I recently received an email from a friend who told me about a Northern Cardinal building a nest in a bird seed feeder, a hanging platform feeder with a roof. Cardinals normally build their nests in shrubs, small trees or vine tangles, so this bird stepped outside the box of instinct to do something different. A normal cardinal nest would rely on vegetation to provide some overhead protection from the elements.

In my years of birding observations and research, the closest analogy of this “nest with a roof” concept is that I once observed a cardinal nest in a hanging basket on a porch. I have never heard of a cardinal using a bird house, such as wrens use for their nesting sites. Placing a nest in a bird feeder rather than in a shrub causes me to ponder the question – why? Did this cardinal figure out that this feeder offered better protection from the weather, or was the selection just a convenient selection? We will not ever know the answer, but it is interesting to consider potential factors in the bird’s decision making progress regarding self-protection.

Another email came from a friend showing photos of a Lark Sparrow’s nest hidden in a small hole in the ground in my friend’s back yard. Many birds build their nests in shallow holes in the ground, but in the case of the Lark Sparrow, and several other ground nesting sparrows, they also choose other types of nesting sites. The Lark Sparrow may choose to build its nest in shrubs and trees, as does the Northern Cardinal, or in a partial cavity in a rock crevice. What factors may have led to the Lark Sparrow’s adapting to a variety of nest sites?

I read that Lark Sparrows might build the first nest in the ground and then build a second nest in a shrub or tree. I can understand that the bird could likely hide its nest in ground cover, grasses and forbs, in the early spring growing season for plants. As the plants mature, or die from the heat because of lack of summer rains, less ground cover would be present for hiding the second nest site. Placing the second nest in a shrub would offer a safer and more secure site than ground with limited cover. Birds and mammals have adapted ways, such as having two nesting venues, to improve their chances of survival.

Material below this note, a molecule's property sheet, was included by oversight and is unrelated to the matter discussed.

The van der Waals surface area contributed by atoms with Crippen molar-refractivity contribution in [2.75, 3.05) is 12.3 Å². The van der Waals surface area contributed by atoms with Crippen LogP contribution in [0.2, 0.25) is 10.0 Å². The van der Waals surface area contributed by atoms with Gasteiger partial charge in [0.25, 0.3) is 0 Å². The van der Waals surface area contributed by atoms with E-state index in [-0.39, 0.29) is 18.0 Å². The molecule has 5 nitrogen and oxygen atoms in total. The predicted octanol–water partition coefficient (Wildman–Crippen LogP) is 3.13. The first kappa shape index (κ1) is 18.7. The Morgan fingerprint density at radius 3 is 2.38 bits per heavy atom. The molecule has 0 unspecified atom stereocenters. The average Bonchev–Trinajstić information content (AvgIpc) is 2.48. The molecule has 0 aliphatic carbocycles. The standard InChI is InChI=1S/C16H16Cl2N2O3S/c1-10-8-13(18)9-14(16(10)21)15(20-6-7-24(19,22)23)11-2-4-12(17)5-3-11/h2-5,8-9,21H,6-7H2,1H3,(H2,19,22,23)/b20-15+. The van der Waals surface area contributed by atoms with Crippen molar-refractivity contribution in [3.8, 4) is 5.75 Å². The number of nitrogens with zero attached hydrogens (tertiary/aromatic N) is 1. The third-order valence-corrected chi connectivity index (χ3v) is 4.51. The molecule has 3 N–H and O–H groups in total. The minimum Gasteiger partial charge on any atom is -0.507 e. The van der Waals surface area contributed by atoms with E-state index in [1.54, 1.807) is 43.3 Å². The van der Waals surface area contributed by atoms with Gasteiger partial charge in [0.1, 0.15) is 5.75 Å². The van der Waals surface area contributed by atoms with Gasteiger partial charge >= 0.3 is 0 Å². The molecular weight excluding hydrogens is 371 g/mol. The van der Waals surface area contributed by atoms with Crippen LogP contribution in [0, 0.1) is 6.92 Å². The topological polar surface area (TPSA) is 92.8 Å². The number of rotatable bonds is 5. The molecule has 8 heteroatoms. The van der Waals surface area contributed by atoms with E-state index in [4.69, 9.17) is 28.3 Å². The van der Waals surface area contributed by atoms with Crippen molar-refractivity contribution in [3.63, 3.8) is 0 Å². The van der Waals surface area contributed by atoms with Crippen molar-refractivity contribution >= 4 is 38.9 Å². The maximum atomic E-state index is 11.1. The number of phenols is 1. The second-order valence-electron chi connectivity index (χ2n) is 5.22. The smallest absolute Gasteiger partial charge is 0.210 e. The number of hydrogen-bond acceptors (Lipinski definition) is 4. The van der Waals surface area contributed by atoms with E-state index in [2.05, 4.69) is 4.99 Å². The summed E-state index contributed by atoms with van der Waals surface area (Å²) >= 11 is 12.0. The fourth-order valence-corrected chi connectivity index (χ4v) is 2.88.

The chances of survival for birds and mammals increase greatly if they have the ability to adapt to changes in their environment. The Edwards Plateau once had more grasslands and savannah habitats before European settlement. Prairie Chickens, pronghorns (antelope) and bison lived here. As the grasslands and savannahs gave way to more woody plants, these birds and mammals were not able to adapt to the changes, and either moved to other areas with suitable habitat, or faced possible extinction, as do the Prairie Chickens now.

Having the ability to alter nesting sites or styles of nests may increase birds’ immediate chances to survive. Large scale changes in the natural world are subtle and require long periods of time to occur. I do not expect cardinals to change their nesting habits any time soon, but it is interesting to see a pair of cardinals do something different. In the case of Lark Sparrows, the selection of nesting venues evolved over eons of time so that they could adapt to subtle seasonal changes in ground cover.

Enjoying birding as an avocation is much more than learning the identities of hundreds of species; recognizing changes in their life styles, movements, behavioral habits and food consumption adds to the enjoyment of being a birder. Because changes in the environment are slow and subtle, we can only speculate as to what the long term effects will be on our feathered friends. If you see birds doing something unusual and you might not understand the process, send me an email and/or a photo and we can discuss facts or possibilities.

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